When divorce is looming, one of the first things people do is make a list of assets. This often includes retirement and bank accounts, vehicles, the family home and other property. Various state laws govern marriage and divorce. Understanding them can help you prepare for the way they might affect you.
According to the Texas State Law Library, Texas is a community property jurisdiction, which can impact property distribution during a divorce.
Marital vs. separate property
Property acquired while married is marital property, per state legislation. You and your spouse own it equally. Community property may also include assets that started as separate property but became marital property due to commingling. It is separate property if you receive an inheritance or money as part of a personal injury settlement for injuries sustained after your union. Any property you acquire after your separation date is also separate.
“Just and right” property division
Texas statutes require an equitable division of marital property rather than splitting it down the middle. The court determines what is “just and right” based on your unique circumstances, which might include the following:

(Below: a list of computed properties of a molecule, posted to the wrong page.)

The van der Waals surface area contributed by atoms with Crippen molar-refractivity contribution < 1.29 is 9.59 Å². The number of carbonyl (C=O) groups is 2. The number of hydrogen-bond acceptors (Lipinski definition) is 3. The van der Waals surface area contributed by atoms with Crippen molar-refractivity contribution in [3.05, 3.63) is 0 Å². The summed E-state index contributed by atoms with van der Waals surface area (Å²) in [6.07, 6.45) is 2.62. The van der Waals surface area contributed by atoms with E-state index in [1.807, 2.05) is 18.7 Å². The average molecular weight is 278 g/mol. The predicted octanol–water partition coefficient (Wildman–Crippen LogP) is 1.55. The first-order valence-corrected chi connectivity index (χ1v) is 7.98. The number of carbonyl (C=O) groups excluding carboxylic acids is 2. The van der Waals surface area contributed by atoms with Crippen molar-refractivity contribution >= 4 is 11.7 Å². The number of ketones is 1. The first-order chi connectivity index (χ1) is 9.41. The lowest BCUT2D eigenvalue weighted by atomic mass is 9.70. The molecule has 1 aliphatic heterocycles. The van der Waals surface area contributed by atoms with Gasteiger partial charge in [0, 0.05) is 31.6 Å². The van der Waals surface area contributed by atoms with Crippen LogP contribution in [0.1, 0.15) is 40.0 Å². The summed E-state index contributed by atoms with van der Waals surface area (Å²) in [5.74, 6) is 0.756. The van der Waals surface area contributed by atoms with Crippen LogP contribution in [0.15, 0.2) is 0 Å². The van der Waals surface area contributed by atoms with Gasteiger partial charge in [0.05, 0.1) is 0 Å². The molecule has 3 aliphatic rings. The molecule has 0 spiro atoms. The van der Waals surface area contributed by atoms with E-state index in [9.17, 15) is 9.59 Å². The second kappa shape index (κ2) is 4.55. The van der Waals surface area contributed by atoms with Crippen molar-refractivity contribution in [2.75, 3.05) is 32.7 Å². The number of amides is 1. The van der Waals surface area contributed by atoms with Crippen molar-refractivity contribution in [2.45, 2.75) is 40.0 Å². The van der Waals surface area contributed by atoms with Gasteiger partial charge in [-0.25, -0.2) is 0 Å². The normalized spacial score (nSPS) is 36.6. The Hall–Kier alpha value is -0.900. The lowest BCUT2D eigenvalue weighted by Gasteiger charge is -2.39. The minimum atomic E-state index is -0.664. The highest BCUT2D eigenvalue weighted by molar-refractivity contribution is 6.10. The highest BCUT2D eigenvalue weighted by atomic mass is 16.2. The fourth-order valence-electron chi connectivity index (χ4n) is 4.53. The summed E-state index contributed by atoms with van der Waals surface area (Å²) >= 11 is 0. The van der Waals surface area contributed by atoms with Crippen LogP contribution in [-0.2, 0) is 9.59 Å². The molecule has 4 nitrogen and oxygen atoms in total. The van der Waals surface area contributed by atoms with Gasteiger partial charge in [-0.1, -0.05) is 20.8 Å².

- Children and custody arrangements
- Each spouse’s earning power
- Health issues
If one spouse has significant separate assets, the court might consider that when splitting community property. Situations in which separate and marital property become commingled can become complex. Debt and property located in other states can also complicate the proceedings.
In some cases, you may negotiate for a specific property in exchange for other assets. For example, you may decide that keeping the family home is less important than keeping your 401(k). Understanding how taxes and state law impact property distribution is for obtaining the best possible settlement.